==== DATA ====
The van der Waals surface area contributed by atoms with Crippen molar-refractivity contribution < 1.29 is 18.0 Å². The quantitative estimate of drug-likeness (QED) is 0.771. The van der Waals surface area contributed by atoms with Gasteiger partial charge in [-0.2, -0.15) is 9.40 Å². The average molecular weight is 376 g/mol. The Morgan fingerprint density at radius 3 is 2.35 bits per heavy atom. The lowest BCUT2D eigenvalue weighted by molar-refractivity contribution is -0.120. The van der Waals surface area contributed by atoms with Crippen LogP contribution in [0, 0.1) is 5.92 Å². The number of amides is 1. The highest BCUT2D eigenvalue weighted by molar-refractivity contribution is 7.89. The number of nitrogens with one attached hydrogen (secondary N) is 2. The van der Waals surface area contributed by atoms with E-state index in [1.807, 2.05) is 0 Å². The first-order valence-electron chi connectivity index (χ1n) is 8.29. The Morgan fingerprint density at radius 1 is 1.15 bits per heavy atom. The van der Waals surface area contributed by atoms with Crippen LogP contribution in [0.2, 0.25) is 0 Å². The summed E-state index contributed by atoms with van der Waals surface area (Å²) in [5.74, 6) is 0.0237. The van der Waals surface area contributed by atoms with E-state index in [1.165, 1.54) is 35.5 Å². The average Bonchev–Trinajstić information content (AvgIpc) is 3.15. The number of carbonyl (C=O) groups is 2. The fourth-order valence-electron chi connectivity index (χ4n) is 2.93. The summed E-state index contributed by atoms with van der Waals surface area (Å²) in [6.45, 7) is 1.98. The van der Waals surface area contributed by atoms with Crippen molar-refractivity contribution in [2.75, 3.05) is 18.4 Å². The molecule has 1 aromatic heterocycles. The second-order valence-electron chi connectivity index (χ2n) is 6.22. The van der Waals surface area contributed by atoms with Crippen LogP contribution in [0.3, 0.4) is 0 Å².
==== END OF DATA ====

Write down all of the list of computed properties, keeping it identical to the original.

The van der Waals surface area contributed by atoms with Crippen molar-refractivity contribution < 1.29 is 18.0 Å². The quantitative estimate of drug-likeness (QED) is 0.771. The van der Waals surface area contributed by atoms with Gasteiger partial charge in [-0.2, -0.15) is 9.40 Å². The average molecular weight is 376 g/mol. The Morgan fingerprint density at radius 3 is 2.35 bits per heavy atom. The lowest BCUT2D eigenvalue weighted by molar-refractivity contribution is -0.120. The van der Waals surface area contributed by atoms with Crippen LogP contribution in [0, 0.1) is 5.92 Å². The number of amides is 1. The highest BCUT2D eigenvalue weighted by molar-refractivity contribution is 7.89. The number of nitrogens with one attached hydrogen (secondary N) is 2. The van der Waals surface area contributed by atoms with E-state index in [1.807, 2.05) is 0 Å². The first-order valence-electron chi connectivity index (χ1n) is 8.29. The Morgan fingerprint density at radius 1 is 1.15 bits per heavy atom. The van der Waals surface area contributed by atoms with Crippen LogP contribution in [0.2, 0.25) is 0 Å². The summed E-state index contributed by atoms with van der Waals surface area (Å²) in [5.74, 6) is 0.0237. The van der Waals surface area contributed by atoms with E-state index in [1.165, 1.54) is 35.5 Å². The average Bonchev–Trinajstić information content (AvgIpc) is 3.15. The number of carbonyl (C=O) groups is 2. The fourth-order valence-electron chi connectivity index (χ4n) is 2.93. The summed E-state index contributed by atoms with van der Waals surface area (Å²) in [6.45, 7) is 1.98. The van der Waals surface area contributed by atoms with Crippen molar-refractivity contribution in [2.75, 3.05) is 18.4 Å². The molecule has 1 aromatic heterocycles. The second-order valence-electron chi connectivity index (χ2n) is 6.22. The van der Waals surface area contributed by atoms with Crippen LogP contribution in [0.3, 0.4) is 0 Å².